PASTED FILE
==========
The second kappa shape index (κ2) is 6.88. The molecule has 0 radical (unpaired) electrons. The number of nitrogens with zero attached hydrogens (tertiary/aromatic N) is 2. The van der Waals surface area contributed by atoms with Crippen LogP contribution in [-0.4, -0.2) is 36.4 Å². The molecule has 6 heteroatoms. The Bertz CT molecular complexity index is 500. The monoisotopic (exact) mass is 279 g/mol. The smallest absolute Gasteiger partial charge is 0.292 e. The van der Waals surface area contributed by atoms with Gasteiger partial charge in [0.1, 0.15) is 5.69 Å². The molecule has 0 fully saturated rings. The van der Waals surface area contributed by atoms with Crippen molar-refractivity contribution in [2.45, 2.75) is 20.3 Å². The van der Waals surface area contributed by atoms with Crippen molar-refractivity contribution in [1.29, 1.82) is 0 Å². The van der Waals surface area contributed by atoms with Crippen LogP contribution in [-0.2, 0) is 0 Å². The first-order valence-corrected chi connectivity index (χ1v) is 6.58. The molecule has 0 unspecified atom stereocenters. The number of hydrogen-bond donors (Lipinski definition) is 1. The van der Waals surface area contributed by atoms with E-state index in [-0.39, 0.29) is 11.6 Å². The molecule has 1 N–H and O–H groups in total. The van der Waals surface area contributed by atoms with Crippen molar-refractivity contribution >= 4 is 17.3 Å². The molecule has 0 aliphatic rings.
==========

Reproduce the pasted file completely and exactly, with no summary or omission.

The second kappa shape index (κ2) is 6.88. The molecule has 0 radical (unpaired) electrons. The number of nitrogens with zero attached hydrogens (tertiary/aromatic N) is 2. The van der Waals surface area contributed by atoms with Crippen LogP contribution in [-0.4, -0.2) is 36.4 Å². The molecule has 6 heteroatoms. The Bertz CT molecular complexity index is 500. The monoisotopic (exact) mass is 279 g/mol. The smallest absolute Gasteiger partial charge is 0.292 e. The van der Waals surface area contributed by atoms with Gasteiger partial charge in [0.1, 0.15) is 5.69 Å². The molecule has 0 fully saturated rings. The van der Waals surface area contributed by atoms with Crippen molar-refractivity contribution in [2.45, 2.75) is 20.3 Å². The van der Waals surface area contributed by atoms with Crippen molar-refractivity contribution in [1.29, 1.82) is 0 Å². The van der Waals surface area contributed by atoms with Crippen LogP contribution in [-0.2, 0) is 0 Å². The first-order valence-corrected chi connectivity index (χ1v) is 6.58. The molecule has 0 unspecified atom stereocenters. The number of hydrogen-bond donors (Lipinski definition) is 1. The van der Waals surface area contributed by atoms with E-state index in [-0.39, 0.29) is 11.6 Å². The molecule has 1 N–H and O–H groups in total. The van der Waals surface area contributed by atoms with Crippen molar-refractivity contribution >= 4 is 17.3 Å². The molecule has 0 aliphatic rings.